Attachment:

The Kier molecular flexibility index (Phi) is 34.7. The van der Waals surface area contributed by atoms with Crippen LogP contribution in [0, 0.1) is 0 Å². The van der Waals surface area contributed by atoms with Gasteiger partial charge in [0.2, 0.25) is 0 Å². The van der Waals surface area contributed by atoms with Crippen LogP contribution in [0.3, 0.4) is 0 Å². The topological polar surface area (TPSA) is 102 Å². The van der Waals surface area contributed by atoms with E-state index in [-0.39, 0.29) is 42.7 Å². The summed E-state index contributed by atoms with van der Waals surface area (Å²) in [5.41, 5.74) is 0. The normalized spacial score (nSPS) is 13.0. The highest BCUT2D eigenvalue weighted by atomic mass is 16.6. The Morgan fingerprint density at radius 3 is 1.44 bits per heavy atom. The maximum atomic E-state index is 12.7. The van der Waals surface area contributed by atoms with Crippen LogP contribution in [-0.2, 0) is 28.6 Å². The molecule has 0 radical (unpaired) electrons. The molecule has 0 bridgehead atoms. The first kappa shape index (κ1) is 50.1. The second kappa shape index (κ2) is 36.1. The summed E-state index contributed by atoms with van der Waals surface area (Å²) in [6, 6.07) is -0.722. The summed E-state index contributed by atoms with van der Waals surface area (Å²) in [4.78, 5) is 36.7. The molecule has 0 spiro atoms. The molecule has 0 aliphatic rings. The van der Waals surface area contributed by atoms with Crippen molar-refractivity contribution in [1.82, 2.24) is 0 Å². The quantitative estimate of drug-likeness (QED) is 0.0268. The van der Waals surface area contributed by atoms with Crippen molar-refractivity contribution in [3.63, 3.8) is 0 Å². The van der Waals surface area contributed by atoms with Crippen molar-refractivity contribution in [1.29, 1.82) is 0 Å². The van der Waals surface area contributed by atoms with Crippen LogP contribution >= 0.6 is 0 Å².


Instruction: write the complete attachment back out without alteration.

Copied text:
The Kier molecular flexibility index (Phi) is 34.7. The van der Waals surface area contributed by atoms with Crippen LogP contribution in [0, 0.1) is 0 Å². The van der Waals surface area contributed by atoms with Gasteiger partial charge in [0.2, 0.25) is 0 Å². The van der Waals surface area contributed by atoms with Crippen LogP contribution in [0.3, 0.4) is 0 Å². The topological polar surface area (TPSA) is 102 Å². The van der Waals surface area contributed by atoms with E-state index in [-0.39, 0.29) is 42.7 Å². The summed E-state index contributed by atoms with van der Waals surface area (Å²) in [5.41, 5.74) is 0. The normalized spacial score (nSPS) is 13.0. The highest BCUT2D eigenvalue weighted by atomic mass is 16.6. The Morgan fingerprint density at radius 3 is 1.44 bits per heavy atom. The maximum atomic E-state index is 12.7. The van der Waals surface area contributed by atoms with Crippen LogP contribution in [-0.2, 0) is 28.6 Å². The molecule has 0 radical (unpaired) electrons. The molecule has 0 bridgehead atoms. The first kappa shape index (κ1) is 50.1. The second kappa shape index (κ2) is 36.1. The summed E-state index contributed by atoms with van der Waals surface area (Å²) in [6, 6.07) is -0.722. The summed E-state index contributed by atoms with van der Waals surface area (Å²) in [4.78, 5) is 36.7. The molecule has 0 spiro atoms. The molecule has 0 aliphatic rings. The van der Waals surface area contributed by atoms with Crippen molar-refractivity contribution in [1.82, 2.24) is 0 Å². The quantitative estimate of drug-likeness (QED) is 0.0268. The van der Waals surface area contributed by atoms with Crippen molar-refractivity contribution in [3.63, 3.8) is 0 Å². The van der Waals surface area contributed by atoms with Crippen molar-refractivity contribution in [1.29, 1.82) is 0 Å². The van der Waals surface area contributed by atoms with Crippen LogP contribution >= 0.6 is 0 Å².